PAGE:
Dehorning Calves is Never Pain-free

Caustic paste is recommended for disbudding a day or two after birth. ( Pexels )

Disbudding and dehorning calves is a necessity for both the safety of cattle and their human handlers.

But any way you do it, disbudding will cause pain—and there is some evidence that sensitivity at the horn location can remain long after the procedure is done and even after healing occurs, says Jennifer Van Os, an animal welfare specialist with the University of Wisconsin.

Some calves can be sensitive to pain up to eight weeks and dehorning, says Van Os. “There is even some evidence that debudding done near birth actually increases long-term pain sensitivity,” she says.

University of Kentucky dairy specialists Lori Grinter, Donna Amarol-Phillips and Joao Costa agree. “No matter which method of disbudding is used, local anaesthetic and nonsteroidal antiinflamatory drugs (NSAIDS) should always be used to alleviate pain during and after disbudding,” they say.

The general recommendation is to disbud using caustic paste within two days of birth. At this age, the horn bud can just begin to be felt. Note: Doing so on the day of birth, however, may make calves sensitive to systemic pain later in life, says Van Os.

In addition to a pain blocker plus an anti-inflammatory NSAID treatment, she recommends placing duct tape over the horn bud after caustic paste is applied so that it doesn’t drain onto skin surrounding the bud. After all, she says, caustic paste, with a pH of 14, is in reality a chemical method of burning. Paste budding should not be done on animals older than a week of age.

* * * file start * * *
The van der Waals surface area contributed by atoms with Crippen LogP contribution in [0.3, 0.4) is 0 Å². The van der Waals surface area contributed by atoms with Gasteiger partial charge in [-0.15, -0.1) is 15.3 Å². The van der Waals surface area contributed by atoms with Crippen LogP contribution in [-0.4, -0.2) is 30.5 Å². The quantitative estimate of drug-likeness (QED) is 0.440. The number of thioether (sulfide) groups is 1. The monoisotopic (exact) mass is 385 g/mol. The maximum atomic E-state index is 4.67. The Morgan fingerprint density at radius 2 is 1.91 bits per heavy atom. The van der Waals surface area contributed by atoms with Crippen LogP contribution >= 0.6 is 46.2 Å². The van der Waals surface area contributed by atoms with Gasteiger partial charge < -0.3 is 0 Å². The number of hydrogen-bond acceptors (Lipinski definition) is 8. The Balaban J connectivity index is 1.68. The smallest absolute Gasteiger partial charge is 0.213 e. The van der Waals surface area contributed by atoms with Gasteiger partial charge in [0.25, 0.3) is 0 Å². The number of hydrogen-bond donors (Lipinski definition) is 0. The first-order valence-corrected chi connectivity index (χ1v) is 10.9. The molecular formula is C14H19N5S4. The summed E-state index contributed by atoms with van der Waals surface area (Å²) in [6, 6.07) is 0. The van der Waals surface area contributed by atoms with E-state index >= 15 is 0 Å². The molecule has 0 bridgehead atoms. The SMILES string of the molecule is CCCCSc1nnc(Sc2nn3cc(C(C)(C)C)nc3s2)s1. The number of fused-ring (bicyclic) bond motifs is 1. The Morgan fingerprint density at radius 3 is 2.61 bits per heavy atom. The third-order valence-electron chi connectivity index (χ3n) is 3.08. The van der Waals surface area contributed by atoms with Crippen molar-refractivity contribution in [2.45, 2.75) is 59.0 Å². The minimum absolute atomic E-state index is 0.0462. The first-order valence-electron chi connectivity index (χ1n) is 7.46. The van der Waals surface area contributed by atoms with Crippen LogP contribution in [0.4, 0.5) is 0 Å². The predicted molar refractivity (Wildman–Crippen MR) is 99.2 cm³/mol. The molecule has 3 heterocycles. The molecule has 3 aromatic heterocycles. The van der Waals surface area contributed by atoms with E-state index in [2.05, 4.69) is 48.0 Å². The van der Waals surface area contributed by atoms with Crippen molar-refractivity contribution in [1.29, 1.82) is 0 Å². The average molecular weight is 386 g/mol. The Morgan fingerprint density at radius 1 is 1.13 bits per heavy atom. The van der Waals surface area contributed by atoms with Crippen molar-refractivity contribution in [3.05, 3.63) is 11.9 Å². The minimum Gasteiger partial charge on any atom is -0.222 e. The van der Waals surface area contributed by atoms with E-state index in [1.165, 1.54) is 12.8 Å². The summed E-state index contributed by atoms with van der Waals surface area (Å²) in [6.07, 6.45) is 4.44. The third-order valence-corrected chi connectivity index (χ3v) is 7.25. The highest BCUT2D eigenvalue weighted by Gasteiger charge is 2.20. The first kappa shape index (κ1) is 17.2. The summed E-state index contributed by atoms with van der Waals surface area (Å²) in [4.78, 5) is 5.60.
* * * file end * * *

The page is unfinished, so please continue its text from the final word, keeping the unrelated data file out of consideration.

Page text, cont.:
The best dehorning method for calves one to six weeks of age is electric hot-iron debudding. Doing so at this age will kill the horn bud before it attaches to the skull. “At this young age, it is the least painful time for this procedure because the horn is still free floating; however, short and long-term pain management is required,” say the Kentucky dairy specialists.

A sedative, such as zylazine, can also be used to pacify calf behavior and protect the animal and the person performing the debudding procedure. But a sedative does not serve as pain relief, and a pain management protocol is still necessary.

Note that the current version of the FARM Program requires that each participating dairy have a Herd Health Plan in place that includes pain mitigation for disbudding and dehorning. It also requires disbudding or dehorning be done prior to 8 weeks of age in accordance with the recommendation of the herd’s veterinarian.

Because the United States does not have compounds specifically licensed for pain relief in cattle, extra-label drug regulations apply. So the use of pain blockers and NSAIDs must be done under the supervision of the herd’s veterinarian.

“Research indicates that calves receiving all three medications (sedative, local anaesthetic and NSAID) have a reduced pain response to caustic pain or hot-iron disbudding procedures,” say the Kentucky dairy specialists.

They recommend developing a sedation and pain management protocol or calf-care standard operating procedure with your herd veterinarian.

 
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